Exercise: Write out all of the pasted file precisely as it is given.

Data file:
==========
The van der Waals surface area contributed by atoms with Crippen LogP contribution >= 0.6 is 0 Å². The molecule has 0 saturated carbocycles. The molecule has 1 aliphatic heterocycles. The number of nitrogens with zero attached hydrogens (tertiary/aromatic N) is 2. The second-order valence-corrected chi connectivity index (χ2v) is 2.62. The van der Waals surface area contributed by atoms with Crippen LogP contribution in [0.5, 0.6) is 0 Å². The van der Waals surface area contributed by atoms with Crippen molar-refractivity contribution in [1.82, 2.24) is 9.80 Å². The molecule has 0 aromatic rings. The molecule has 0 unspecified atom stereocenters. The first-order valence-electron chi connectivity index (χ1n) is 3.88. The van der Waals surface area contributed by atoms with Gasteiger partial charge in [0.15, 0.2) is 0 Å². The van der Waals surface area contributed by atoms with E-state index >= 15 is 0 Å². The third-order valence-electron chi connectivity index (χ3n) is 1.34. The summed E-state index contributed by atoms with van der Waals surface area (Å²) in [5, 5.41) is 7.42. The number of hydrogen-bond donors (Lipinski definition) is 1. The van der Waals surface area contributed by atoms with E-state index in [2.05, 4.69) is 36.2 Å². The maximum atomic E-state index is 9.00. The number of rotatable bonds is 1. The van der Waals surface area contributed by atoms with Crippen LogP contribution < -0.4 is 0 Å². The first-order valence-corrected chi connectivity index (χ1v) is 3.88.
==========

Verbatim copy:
The van der Waals surface area contributed by atoms with Crippen LogP contribution >= 0.6 is 0 Å². The molecule has 0 saturated carbocycles. The molecule has 1 aliphatic heterocycles. The number of nitrogens with zero attached hydrogens (tertiary/aromatic N) is 2. The second-order valence-corrected chi connectivity index (χ2v) is 2.62. The van der Waals surface area contributed by atoms with Crippen LogP contribution in [0.5, 0.6) is 0 Å². The van der Waals surface area contributed by atoms with Crippen molar-refractivity contribution in [1.82, 2.24) is 9.80 Å². The molecule has 0 aromatic rings. The molecule has 0 unspecified atom stereocenters. The first-order valence-electron chi connectivity index (χ1n) is 3.88. The van der Waals surface area contributed by atoms with Gasteiger partial charge in [0.15, 0.2) is 0 Å². The van der Waals surface area contributed by atoms with E-state index >= 15 is 0 Å². The third-order valence-electron chi connectivity index (χ3n) is 1.34. The summed E-state index contributed by atoms with van der Waals surface area (Å²) in [5, 5.41) is 7.42. The number of hydrogen-bond donors (Lipinski definition) is 1. The van der Waals surface area contributed by atoms with E-state index in [2.05, 4.69) is 36.2 Å². The maximum atomic E-state index is 9.00. The number of rotatable bonds is 1. The van der Waals surface area contributed by atoms with Crippen LogP contribution < -0.4 is 0 Å². The first-order valence-corrected chi connectivity index (χ1v) is 3.88.